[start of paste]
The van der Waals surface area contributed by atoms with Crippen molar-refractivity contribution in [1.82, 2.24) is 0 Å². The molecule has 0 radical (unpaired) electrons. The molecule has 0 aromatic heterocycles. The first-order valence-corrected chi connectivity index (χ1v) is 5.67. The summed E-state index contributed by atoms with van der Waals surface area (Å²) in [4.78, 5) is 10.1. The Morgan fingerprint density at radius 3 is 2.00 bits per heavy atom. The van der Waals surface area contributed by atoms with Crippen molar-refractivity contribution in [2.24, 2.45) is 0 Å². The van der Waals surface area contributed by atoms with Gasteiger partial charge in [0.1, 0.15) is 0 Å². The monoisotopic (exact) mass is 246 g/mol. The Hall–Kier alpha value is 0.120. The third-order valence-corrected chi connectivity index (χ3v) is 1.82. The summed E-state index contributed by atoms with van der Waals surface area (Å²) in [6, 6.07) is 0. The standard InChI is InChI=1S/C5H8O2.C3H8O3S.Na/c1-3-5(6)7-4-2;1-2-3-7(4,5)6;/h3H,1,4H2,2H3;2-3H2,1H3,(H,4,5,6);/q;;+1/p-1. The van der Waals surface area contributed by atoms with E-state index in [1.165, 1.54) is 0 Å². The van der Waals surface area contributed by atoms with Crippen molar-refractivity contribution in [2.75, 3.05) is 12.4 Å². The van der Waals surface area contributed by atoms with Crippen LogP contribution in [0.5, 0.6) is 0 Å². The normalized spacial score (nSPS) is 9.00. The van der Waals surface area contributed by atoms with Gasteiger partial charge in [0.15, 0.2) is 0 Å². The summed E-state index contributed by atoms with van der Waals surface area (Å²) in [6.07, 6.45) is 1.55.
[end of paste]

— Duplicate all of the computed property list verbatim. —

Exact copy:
The van der Waals surface area contributed by atoms with Crippen molar-refractivity contribution in [1.82, 2.24) is 0 Å². The molecule has 0 radical (unpaired) electrons. The molecule has 0 aromatic heterocycles. The first-order valence-corrected chi connectivity index (χ1v) is 5.67. The summed E-state index contributed by atoms with van der Waals surface area (Å²) in [4.78, 5) is 10.1. The Morgan fingerprint density at radius 3 is 2.00 bits per heavy atom. The van der Waals surface area contributed by atoms with Crippen molar-refractivity contribution in [2.24, 2.45) is 0 Å². The van der Waals surface area contributed by atoms with Gasteiger partial charge in [0.1, 0.15) is 0 Å². The monoisotopic (exact) mass is 246 g/mol. The Hall–Kier alpha value is 0.120. The third-order valence-corrected chi connectivity index (χ3v) is 1.82. The summed E-state index contributed by atoms with van der Waals surface area (Å²) in [6, 6.07) is 0. The standard InChI is InChI=1S/C5H8O2.C3H8O3S.Na/c1-3-5(6)7-4-2;1-2-3-7(4,5)6;/h3H,1,4H2,2H3;2-3H2,1H3,(H,4,5,6);/q;;+1/p-1. The van der Waals surface area contributed by atoms with E-state index in [1.165, 1.54) is 0 Å². The van der Waals surface area contributed by atoms with Crippen molar-refractivity contribution in [2.75, 3.05) is 12.4 Å². The van der Waals surface area contributed by atoms with Crippen LogP contribution in [0.5, 0.6) is 0 Å². The normalized spacial score (nSPS) is 9.00. The van der Waals surface area contributed by atoms with Gasteiger partial charge in [0.15, 0.2) is 0 Å². The summed E-state index contributed by atoms with van der Waals surface area (Å²) in [6.07, 6.45) is 1.55.